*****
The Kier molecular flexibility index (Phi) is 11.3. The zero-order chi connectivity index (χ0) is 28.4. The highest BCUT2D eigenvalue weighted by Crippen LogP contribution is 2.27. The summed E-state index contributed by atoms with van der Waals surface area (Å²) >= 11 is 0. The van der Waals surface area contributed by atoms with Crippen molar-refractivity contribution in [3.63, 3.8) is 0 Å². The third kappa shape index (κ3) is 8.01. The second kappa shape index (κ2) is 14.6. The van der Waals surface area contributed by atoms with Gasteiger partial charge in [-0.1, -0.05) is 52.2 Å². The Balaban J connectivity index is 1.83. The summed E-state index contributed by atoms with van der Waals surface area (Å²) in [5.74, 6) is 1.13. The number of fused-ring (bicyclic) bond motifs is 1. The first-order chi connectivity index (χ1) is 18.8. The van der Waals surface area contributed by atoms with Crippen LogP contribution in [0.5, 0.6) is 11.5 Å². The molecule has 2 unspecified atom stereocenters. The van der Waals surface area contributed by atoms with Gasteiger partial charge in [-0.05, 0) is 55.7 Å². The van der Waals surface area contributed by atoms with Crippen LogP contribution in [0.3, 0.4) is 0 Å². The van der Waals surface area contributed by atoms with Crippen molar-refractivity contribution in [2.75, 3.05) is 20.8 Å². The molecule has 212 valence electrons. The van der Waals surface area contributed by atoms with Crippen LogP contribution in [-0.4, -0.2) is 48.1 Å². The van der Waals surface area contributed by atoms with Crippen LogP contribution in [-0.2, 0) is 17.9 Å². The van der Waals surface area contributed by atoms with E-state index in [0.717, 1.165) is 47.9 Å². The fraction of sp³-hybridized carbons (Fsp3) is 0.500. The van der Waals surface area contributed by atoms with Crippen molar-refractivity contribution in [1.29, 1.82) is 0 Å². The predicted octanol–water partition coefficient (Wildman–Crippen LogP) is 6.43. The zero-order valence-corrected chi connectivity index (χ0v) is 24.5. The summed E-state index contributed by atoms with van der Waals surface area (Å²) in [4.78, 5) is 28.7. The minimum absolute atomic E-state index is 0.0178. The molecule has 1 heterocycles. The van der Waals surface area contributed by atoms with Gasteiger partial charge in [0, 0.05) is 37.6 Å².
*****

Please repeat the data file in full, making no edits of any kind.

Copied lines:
The Kier molecular flexibility index (Phi) is 11.3. The zero-order chi connectivity index (χ0) is 28.4. The highest BCUT2D eigenvalue weighted by Crippen LogP contribution is 2.27. The summed E-state index contributed by atoms with van der Waals surface area (Å²) >= 11 is 0. The van der Waals surface area contributed by atoms with Crippen molar-refractivity contribution in [3.63, 3.8) is 0 Å². The third kappa shape index (κ3) is 8.01. The second kappa shape index (κ2) is 14.6. The van der Waals surface area contributed by atoms with Gasteiger partial charge in [-0.1, -0.05) is 52.2 Å². The Balaban J connectivity index is 1.83. The summed E-state index contributed by atoms with van der Waals surface area (Å²) in [5.74, 6) is 1.13. The number of fused-ring (bicyclic) bond motifs is 1. The first-order chi connectivity index (χ1) is 18.8. The van der Waals surface area contributed by atoms with Crippen LogP contribution in [0.5, 0.6) is 11.5 Å². The molecule has 2 unspecified atom stereocenters. The van der Waals surface area contributed by atoms with Gasteiger partial charge in [-0.05, 0) is 55.7 Å². The van der Waals surface area contributed by atoms with Crippen LogP contribution in [0.3, 0.4) is 0 Å². The van der Waals surface area contributed by atoms with Crippen molar-refractivity contribution in [2.75, 3.05) is 20.8 Å². The molecule has 212 valence electrons. The van der Waals surface area contributed by atoms with Crippen LogP contribution in [-0.4, -0.2) is 48.1 Å². The van der Waals surface area contributed by atoms with Crippen LogP contribution in [-0.2, 0) is 17.9 Å². The van der Waals surface area contributed by atoms with E-state index in [0.717, 1.165) is 47.9 Å². The fraction of sp³-hybridized carbons (Fsp3) is 0.500. The van der Waals surface area contributed by atoms with Crippen molar-refractivity contribution in [1.29, 1.82) is 0 Å². The predicted octanol–water partition coefficient (Wildman–Crippen LogP) is 6.43. The zero-order valence-corrected chi connectivity index (χ0v) is 24.5. The summed E-state index contributed by atoms with van der Waals surface area (Å²) in [4.78, 5) is 28.7. The minimum absolute atomic E-state index is 0.0178. The molecule has 1 heterocycles. The van der Waals surface area contributed by atoms with Gasteiger partial charge in [0, 0.05) is 37.6 Å².